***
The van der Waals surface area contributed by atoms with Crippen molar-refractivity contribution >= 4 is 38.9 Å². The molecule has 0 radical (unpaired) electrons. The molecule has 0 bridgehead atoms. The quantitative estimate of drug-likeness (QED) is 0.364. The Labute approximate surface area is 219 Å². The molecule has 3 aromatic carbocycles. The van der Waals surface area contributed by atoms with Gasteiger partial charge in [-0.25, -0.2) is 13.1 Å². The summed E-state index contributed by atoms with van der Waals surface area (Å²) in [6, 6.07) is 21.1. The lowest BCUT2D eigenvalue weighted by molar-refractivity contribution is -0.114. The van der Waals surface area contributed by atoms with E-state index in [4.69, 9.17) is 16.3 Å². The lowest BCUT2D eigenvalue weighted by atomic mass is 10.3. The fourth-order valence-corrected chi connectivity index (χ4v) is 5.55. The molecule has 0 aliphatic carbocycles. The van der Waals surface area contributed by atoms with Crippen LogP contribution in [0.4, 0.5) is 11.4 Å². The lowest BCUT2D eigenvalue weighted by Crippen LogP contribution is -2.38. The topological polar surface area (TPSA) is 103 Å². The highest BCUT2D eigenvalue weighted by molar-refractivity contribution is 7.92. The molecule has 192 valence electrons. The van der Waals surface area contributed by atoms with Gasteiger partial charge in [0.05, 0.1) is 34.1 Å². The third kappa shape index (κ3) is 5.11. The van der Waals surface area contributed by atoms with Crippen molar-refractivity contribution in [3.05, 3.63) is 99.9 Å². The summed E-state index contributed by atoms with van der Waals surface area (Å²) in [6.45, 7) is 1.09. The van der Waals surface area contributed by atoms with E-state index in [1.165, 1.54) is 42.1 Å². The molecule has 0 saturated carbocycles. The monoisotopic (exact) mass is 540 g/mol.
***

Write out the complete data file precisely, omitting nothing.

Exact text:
The van der Waals surface area contributed by atoms with Crippen molar-refractivity contribution >= 4 is 38.9 Å². The molecule has 0 radical (unpaired) electrons. The molecule has 0 bridgehead atoms. The quantitative estimate of drug-likeness (QED) is 0.364. The Labute approximate surface area is 219 Å². The molecule has 3 aromatic carbocycles. The van der Waals surface area contributed by atoms with Gasteiger partial charge in [-0.25, -0.2) is 13.1 Å². The summed E-state index contributed by atoms with van der Waals surface area (Å²) in [6, 6.07) is 21.1. The lowest BCUT2D eigenvalue weighted by molar-refractivity contribution is -0.114. The van der Waals surface area contributed by atoms with E-state index in [4.69, 9.17) is 16.3 Å². The lowest BCUT2D eigenvalue weighted by atomic mass is 10.3. The fourth-order valence-corrected chi connectivity index (χ4v) is 5.55. The molecule has 0 aliphatic carbocycles. The van der Waals surface area contributed by atoms with Crippen LogP contribution in [0.4, 0.5) is 11.4 Å². The lowest BCUT2D eigenvalue weighted by Crippen LogP contribution is -2.38. The topological polar surface area (TPSA) is 103 Å². The highest BCUT2D eigenvalue weighted by molar-refractivity contribution is 7.92. The molecule has 192 valence electrons. The van der Waals surface area contributed by atoms with Gasteiger partial charge in [0.05, 0.1) is 34.1 Å². The third kappa shape index (κ3) is 5.11. The van der Waals surface area contributed by atoms with Crippen molar-refractivity contribution in [3.05, 3.63) is 99.9 Å². The summed E-state index contributed by atoms with van der Waals surface area (Å²) in [6.45, 7) is 1.09. The van der Waals surface area contributed by atoms with E-state index in [1.165, 1.54) is 42.1 Å². The molecule has 0 saturated carbocycles. The monoisotopic (exact) mass is 540 g/mol.